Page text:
Jagged Alliance‘s enemies offer well-designed AI. They’ll search out strange sounds, peer into dense foliage, and even spot hidden players if they make the mistake of sticking around after piquing a guard’s interest. They’re good at flanking, using grenades, and even calling in reinforcements – if players don’t take out wandering patrols on the world map and an alarm goes up during an encounter, new enemies will rush in to the rescue. It’s one more way that the devs teach the value of stealth and careful planning. There may not be a large number of levels, but each one is well-populated with enemies and use the geography well, giving players multiple avenues of attack and offering plenty of combat options.
Rage! is far from flawless, though. Most inexcusable is the inventory/looting feature. At the end of a mission, players can simply click on any container or corpse to check what might be worth picking up. This sounds convenient, but many levels are so large that it’s easy to lose track of where enemies were when they were killed. Given that players will have to replace or repair weapons after every fight – more on that in a moment – it should be far easier to find parts and ammo. This is especially frustrating considering that JA2 solved this problem 20 years ago by having a ‘map inventory’ that displays every item currently available once combat ends.
The weapon durability system is similarly ill-conceived. Weapons gradually degrade and need to be repaired. This has always been a mechanic in the series, but the system is now completely out of whack. I can expect any given firearm to start jamming after firing 15-20 bullets, going from fully repaired to below half condition after one encounter. Since it’s impossible to raise weapon condition during a battle, I got into the habit of having soldiers carry two rifles each. I understand that the devs wanted to simulate wear and tear, but they badly misjudged how it scales – completely replacing or repairing every weapon after every battle is a crazy ask.
Even if it doesn’t have the scope that one would expect from a Jagged Alliance title, Rage! nails the combat and captures the essence of the series. Stripped of the larger strategy elements, the game can be completed in under twenty hours, but it doesn’t feel hollow or rushed. Jagged Alliance: Rage proves that its classic mechanics work well in a modern strategy millieu, and it makes a strong argument that bringing the series back in full would be a great idea.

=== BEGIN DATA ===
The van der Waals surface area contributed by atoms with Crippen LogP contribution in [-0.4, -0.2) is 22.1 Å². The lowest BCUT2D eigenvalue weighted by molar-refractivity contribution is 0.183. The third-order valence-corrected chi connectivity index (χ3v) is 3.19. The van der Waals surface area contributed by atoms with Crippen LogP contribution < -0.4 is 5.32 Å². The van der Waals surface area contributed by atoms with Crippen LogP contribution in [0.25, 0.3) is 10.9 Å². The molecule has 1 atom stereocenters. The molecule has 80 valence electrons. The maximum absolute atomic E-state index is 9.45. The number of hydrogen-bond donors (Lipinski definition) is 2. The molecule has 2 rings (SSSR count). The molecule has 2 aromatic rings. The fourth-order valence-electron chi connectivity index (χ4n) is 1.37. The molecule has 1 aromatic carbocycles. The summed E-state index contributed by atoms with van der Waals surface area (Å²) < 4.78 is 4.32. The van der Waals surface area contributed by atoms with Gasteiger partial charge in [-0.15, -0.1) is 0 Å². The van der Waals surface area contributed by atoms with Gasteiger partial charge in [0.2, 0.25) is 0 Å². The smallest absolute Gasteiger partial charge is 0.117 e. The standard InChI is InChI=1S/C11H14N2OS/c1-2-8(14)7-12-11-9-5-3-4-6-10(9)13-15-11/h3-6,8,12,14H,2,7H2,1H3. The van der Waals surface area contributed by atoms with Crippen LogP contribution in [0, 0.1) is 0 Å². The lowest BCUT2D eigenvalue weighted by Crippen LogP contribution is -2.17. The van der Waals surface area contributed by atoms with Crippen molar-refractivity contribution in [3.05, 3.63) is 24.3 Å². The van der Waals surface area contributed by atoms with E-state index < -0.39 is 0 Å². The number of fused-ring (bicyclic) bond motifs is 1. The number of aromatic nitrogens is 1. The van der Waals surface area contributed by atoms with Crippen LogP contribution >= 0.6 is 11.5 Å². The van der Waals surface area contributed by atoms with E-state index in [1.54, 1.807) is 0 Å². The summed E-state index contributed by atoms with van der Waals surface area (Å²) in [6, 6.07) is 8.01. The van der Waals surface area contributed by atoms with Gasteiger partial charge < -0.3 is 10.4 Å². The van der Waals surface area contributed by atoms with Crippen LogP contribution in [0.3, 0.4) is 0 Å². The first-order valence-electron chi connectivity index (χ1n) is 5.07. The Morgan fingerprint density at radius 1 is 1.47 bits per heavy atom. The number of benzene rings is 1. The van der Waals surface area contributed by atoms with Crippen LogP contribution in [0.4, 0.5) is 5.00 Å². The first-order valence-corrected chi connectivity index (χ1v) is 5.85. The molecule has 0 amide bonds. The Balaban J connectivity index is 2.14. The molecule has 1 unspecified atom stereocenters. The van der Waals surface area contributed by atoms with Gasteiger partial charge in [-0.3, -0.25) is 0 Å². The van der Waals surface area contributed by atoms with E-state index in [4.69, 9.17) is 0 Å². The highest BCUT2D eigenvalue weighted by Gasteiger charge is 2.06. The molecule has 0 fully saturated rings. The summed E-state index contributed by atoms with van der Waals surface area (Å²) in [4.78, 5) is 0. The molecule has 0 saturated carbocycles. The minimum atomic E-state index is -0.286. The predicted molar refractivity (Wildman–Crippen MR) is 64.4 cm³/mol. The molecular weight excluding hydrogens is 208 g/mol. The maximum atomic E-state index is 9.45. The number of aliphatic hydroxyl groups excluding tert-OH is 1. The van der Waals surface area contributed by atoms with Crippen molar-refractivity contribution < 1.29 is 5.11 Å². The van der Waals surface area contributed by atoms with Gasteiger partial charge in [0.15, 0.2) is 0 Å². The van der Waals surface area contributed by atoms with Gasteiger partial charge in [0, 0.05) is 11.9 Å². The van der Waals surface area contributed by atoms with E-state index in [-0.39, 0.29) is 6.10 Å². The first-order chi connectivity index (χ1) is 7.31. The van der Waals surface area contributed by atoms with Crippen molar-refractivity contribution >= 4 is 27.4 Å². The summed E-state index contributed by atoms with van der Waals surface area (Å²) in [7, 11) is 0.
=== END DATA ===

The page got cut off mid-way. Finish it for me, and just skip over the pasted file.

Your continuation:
Disclosures: This game is developed by Cliffhanger Productions and published by Handygames. It is currently available on XBO, PS4, and PC. This copy of the game was obtained via publisher and reviewed on the PS4 Pro. Approximately 25 hours of play were devoted to the single-player mode, and the game was completed. There are no multiplayer modes.
Parents: According to the ESRB, this game is rated M and contains Blood, Strong Language, and Violence. It’s a standard mercs vs madman story, but it’s considerably less bloody than previous entries in the series. There’s blood here and there, but players won’t have to watch any heads explode. Somehow the ESRB missed all of the alcohol consumption in the game — in the search for clean drinking water, players will often have to resort to drinking beer, which brings with a risk of developing alcoholism and clear gameplay penalties. Why, it’s almost educational!
Colorblind Modes: There are no colorblind modes available in the options.
Deaf & Hard of Hearing Gamers: All dialogue is subtitled, and there are no audio cues of note. Even the sound characters make is represented onscreen. Subtitles cannot be resized. It’s fully accessible.
Remappable Controls: No, this game’s controls are not remappable. there is no controller diagram. The controller serves as a mouse replacement – the left thumbstick moves a cursor, the right adjusts the camera, and face buttons select or cancel actions.